The history of cinema in Howick spans over 80 years.  According to Alan La Roche, Howick’s distinguished historian the first cinema was established in 1929 called then La Scala Theatre, renamed as The Monterey in December 1930. 

The following years tell the unimaginable story just as in a perfect film:  success, bankruptcy, revival, three pence a bag boiled lollies and jaffas rolling noisily down the wooden steps , dancing after the flicks till late at night, theatrical and musical performances and all this under one roof.

The biggest it ever got was 354 seats after being purchased by Kerridge Odeon and Amalgamated in 1983.  However, it was slowly declining due to other cinemas opening closer to Queen Street in the City and the cinema hadn’t had any time and money spent on its upkeep.

The original Monterey finally closed down in 1993 which was a huge disappointment for the local patrons and the iconic building was damaged by fire in 1998.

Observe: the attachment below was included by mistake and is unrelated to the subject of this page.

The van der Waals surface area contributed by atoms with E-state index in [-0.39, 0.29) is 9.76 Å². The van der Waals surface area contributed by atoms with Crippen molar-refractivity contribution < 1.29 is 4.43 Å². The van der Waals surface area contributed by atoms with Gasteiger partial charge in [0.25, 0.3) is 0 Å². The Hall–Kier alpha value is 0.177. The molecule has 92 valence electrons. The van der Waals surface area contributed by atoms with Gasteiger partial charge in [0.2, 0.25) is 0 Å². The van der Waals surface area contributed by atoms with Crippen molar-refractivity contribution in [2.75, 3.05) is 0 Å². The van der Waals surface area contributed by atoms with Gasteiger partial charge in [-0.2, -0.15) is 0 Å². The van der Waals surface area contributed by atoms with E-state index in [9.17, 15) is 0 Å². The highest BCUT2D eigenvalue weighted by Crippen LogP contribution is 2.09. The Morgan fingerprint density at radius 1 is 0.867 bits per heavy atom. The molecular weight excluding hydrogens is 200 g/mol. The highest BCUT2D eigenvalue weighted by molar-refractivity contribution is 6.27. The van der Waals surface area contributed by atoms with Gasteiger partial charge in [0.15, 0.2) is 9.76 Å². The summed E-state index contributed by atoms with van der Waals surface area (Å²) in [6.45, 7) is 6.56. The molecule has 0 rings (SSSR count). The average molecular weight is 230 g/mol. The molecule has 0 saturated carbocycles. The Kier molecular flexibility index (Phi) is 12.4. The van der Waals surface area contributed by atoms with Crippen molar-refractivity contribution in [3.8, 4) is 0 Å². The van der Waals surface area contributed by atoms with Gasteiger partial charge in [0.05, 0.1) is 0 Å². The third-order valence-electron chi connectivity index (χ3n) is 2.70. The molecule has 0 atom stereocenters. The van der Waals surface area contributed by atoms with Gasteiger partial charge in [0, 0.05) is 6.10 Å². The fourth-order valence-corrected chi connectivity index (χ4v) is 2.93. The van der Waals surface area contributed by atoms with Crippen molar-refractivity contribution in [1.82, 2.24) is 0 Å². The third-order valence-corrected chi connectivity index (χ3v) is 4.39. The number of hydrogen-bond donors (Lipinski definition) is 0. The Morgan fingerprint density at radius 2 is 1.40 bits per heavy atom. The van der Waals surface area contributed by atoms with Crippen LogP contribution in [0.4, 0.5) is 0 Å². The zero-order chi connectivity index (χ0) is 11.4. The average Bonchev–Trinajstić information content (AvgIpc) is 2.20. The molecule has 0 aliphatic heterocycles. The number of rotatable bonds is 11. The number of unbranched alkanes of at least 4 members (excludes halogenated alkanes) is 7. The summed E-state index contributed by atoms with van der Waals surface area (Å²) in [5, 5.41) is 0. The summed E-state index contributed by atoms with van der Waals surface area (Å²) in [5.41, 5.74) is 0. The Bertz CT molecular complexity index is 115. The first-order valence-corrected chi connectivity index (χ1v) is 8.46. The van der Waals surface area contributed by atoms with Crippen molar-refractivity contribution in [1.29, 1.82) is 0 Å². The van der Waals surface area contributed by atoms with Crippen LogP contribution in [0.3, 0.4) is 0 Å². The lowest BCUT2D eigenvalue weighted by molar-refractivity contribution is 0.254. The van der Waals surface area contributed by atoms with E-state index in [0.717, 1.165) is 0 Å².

Nearly 20 years later the Monterey is getting a makeover with new owners, a new cinema location and an upmarket offering right in the heart of Howick.

Kelly Rogers and David Ross have a background in upmarket cinemas, they started Rialto Cinemas 20 years ago, beginning with a small cinema complex in Auckland, NZ & established it to become a national chain.  They sold out of their Rialto Cinema interests a few years ago and now co-own the successful Bridgeway Cinemas in Northcote Point, Auckland.  They also co-own an upmarket cinema in Tauranga, and own and operate a leading independent film distribution company in NZ & Australia.  David also started the hugely successful Rialto Channel on Sky TV.

Kelly says “The Monterey is steeped in wonderful history and we are proud to continue the local tradition of fine movie-going in the area.   We intend to deliver top quality entertainment for an older discerning audience & ensure that the experience is a very comfortable & rewarding experience & we welcome people to the new Monterey where we hope they can relive memories and enjoy the films in a modern and upmarket environment”